Elite vs. Elitist
Some of Barack Obama’s detractors have accused him of being an elitist, and they are happy if voters continue to confuse being a member of the elite with being an elitist. Let’s be frank: You don’t get to be a serious candidate for president of the United States unless you are a member of the “elite,” someone with power, wealth, talent, and/or intelligence.
John McCain is a member of the elite, as is Hillary Clinton, and Barack Obama.
There’s nothing wrong with being elite. But there is something wrong with being an elitist ” a person who believes that society should be dominated by the elite, and that government should function for the benefit of the elite. Who comes to mind?
Why, George Bush, of course! He rode the coattails of his rich and powerful family to become arguably the worst president in American history. In spite of an impressive list of failures, he has been astonishingly successful at furthering his elitist agenda, which is helping to build wealth and increase power for his real constituency ” the richest and most powerful people in the nation.
Instead of being inspired by the anti-elitist American ideal of the “public interest,” Mr. Bush has implemented an array of tax cut and deregulation policies designed solely to make the rich and powerful richer and more powerful while ignoring the needs of all other segments of American society. This is the very definition of elitism and elitist behavior.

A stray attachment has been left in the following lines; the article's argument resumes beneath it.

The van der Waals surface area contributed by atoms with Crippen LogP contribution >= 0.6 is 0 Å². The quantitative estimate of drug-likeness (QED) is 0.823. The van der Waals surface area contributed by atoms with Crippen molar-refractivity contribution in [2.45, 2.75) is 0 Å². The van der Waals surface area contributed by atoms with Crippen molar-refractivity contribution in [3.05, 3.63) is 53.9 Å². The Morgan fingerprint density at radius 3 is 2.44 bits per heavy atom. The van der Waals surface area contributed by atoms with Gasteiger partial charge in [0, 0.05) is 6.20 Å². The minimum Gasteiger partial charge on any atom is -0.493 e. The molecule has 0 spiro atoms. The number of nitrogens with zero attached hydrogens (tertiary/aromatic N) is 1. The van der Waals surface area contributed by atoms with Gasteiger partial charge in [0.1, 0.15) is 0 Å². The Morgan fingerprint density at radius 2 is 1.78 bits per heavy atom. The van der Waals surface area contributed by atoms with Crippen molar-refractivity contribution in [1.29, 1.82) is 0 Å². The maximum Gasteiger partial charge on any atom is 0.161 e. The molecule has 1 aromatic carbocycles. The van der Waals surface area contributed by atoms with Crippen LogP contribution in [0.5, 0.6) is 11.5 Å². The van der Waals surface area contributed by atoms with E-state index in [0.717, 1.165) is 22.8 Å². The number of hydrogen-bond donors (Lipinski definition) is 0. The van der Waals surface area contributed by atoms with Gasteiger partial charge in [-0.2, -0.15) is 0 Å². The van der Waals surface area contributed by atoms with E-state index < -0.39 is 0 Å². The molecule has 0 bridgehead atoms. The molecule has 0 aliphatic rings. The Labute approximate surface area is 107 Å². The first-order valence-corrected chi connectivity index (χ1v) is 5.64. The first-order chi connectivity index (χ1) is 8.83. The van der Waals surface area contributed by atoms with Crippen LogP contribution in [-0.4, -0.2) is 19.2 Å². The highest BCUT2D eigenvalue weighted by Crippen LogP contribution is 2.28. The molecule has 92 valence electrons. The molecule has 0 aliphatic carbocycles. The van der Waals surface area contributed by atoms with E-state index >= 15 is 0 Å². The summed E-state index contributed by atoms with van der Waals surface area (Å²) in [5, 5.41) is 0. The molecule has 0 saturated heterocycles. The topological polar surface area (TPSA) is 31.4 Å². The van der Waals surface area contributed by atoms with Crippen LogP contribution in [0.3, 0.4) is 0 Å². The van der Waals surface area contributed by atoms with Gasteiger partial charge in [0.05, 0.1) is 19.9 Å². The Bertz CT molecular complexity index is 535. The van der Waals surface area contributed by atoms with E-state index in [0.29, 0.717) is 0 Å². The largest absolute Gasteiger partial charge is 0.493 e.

Mr. Obama, on the other hand, is a member of the elite who believes that government should work for the public interest, for the benefit of all the people, not solely for the rich and powerful elite. Based on his comments during this election season, it appears that Mr. McCain would continue Mr. Bush’s elitist approach to governing, while Mr. Obama would move the country away from elitism and towards the egalitarianism that was envisioned when the country was founded.
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